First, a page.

An inordinate delay in finalisation of the $1.77-billion K-Electric deal has affected the business of Abraaj Group that now faces a liquidation case filed by a Kuwaiti pension fund in the Cayman Islands.
Kuwait Public Institution for Social Security (PIFSS) on Thursday said it filed a petition in the Grand Court of the Cayman Islands for the liquidation and winding up of Abraaj Holdings – the largest private equity firm in the Middle East and Africa. Hearing of the case will take place on June 29.
The pension fund has published a legal notice in the United Arab Emirates’ daily The National. PIFSS said the decision to file the petition came following default on a $100-million loan it had given to Abraaj Holdings, which was due on June 3.
People close to the Abraaj Group said the group’s founder blamed Pakistan’s bureaucracy for some of its financial woes. The group was expecting to get half of the $1.77 billion worth of sale proceeds from the sale of its shares in K-Electric.
However, the deal has remained stuck for the last almost two years due to delay in issuance of a national security clearance certificate by the Privatisation Commission. The commission has withheld the certificate because of non-settlement of dues of over $1 billon on account of gas and electricity supply to K-Electric.
The National Electric Power Regulatory Authority (Nepra) also set a lower multi-year tariff for K-Electric that disappointed the Abraaj Group and Shanghai Electric Power.
The Abraaj Group owns 66.4% equity stakes in K-Electric through KES Power. It had announced to sell its stakes to Shanghai Electric Power. The Abraaj Group says that K-Electric was the going concern and the prospective buyer was ready to take ownership of liabilities to the extent of its shareholding. However, the buyer and the seller have not been able to secure the regulatory approvals.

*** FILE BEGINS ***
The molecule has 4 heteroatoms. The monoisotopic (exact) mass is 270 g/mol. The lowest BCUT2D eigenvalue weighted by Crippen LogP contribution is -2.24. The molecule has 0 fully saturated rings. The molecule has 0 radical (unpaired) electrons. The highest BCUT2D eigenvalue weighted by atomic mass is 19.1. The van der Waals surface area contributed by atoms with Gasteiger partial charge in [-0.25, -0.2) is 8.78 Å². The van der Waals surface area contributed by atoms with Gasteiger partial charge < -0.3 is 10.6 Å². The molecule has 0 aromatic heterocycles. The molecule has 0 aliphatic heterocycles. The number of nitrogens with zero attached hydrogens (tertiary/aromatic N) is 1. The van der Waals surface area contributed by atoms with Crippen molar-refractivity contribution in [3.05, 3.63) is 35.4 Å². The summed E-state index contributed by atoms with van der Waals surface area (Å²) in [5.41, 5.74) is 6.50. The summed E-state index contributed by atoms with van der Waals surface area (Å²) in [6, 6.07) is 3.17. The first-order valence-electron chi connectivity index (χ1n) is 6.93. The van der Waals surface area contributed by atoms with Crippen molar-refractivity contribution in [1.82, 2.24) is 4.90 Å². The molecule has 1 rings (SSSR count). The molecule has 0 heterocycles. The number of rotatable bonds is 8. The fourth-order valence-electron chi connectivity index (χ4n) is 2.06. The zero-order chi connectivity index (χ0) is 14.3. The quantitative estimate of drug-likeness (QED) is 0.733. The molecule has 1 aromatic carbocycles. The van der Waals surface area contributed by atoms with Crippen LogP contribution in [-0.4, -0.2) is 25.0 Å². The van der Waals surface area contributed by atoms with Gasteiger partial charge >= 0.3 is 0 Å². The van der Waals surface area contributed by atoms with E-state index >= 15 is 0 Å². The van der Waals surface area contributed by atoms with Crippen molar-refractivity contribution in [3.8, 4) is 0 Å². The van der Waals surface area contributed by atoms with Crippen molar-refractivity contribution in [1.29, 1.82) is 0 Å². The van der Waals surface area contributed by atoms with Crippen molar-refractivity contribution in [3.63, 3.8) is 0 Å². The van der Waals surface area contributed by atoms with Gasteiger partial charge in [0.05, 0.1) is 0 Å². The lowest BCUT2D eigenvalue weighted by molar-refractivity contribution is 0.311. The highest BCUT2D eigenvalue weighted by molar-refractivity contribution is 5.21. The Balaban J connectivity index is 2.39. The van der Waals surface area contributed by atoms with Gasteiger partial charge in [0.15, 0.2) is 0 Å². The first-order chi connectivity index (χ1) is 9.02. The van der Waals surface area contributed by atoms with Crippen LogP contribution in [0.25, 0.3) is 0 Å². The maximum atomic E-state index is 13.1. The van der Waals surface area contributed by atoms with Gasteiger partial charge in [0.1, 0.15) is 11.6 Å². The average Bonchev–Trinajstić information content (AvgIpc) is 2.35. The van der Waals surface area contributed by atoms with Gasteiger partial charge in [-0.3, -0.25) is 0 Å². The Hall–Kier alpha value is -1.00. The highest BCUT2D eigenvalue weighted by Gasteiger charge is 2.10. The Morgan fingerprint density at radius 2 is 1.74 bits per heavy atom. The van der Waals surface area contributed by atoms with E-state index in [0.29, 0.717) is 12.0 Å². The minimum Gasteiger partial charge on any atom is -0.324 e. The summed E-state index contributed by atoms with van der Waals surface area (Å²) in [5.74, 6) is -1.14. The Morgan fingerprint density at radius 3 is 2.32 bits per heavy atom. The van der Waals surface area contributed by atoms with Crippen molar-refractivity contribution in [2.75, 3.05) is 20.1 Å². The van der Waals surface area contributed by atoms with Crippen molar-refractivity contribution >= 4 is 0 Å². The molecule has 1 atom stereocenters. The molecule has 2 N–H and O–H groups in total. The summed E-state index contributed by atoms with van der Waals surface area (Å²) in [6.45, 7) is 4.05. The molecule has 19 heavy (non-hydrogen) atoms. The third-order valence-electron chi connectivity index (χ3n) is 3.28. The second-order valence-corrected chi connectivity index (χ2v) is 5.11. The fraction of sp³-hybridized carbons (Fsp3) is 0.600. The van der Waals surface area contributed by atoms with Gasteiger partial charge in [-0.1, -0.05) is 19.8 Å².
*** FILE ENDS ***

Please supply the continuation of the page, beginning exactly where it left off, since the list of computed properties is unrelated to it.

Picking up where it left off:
The Abraaj Group rose to prominence during the last over 15 years. The people close to Abraaj Group’s management said that the element of hatred among the Arabs against the Abraaj was another reason behind recent financial troubles. Before the Kuwati Fund, a Saudi investor also pulled out its investment, according to them.
The Kuwaiti fund alleges that Abraaj can’t repay a $100 million loan and $7 million in interest, according to a story published by The Wall Street Journal this week. The newspaper further stated that the Kuwait fund also would not go along with other creditors in giving Abraaj more time to restructure its debts.
Before the Abraaj Group, the Bank of Credit and Commerce International (BCCI) was another international bank founded in 1972 by Agha Hasan Abedi, a Pakistani financier. The BCCI was also pulled down by Europeans and Arabs. There were also allegations that the BCCI was involved in money laundering.
On July 7, 1991, Hong Kong Office of the Commissioner of Banking (forerunner of the Hong Kong Monetary Authority) ordered BCCI to shut down its business in Hong Kong on the grounds that BCCI had problem loans and the Sheikh of Abu Dhabi, the major shareholder of BCCI, refused to provide funds to the Hong Kong BCCI. Hong Kong BCCI was liquidated on July 17, 1991.
People familiar with Abraaj’s affairs feared that the Arabs were trying to make the Abraaj Group another BCCI.
However, Abraaj Holdings is trying to settle its debts. The Wall Street Journal has also reported that Cerberus Capital Management LP offered $125 million to acquire the private-equity business of Abraaj Group of Dubai. It added the Abraaj’s executives are pinning their hopes on the Cerberus bid to bring stability while it works out financial obligations with creditors spooked by questions raised about its financial practices.
Abraaj held a meeting in Dubai with investors, creditors and others on Monday, saying in a news release later that a proposed sale was discussed.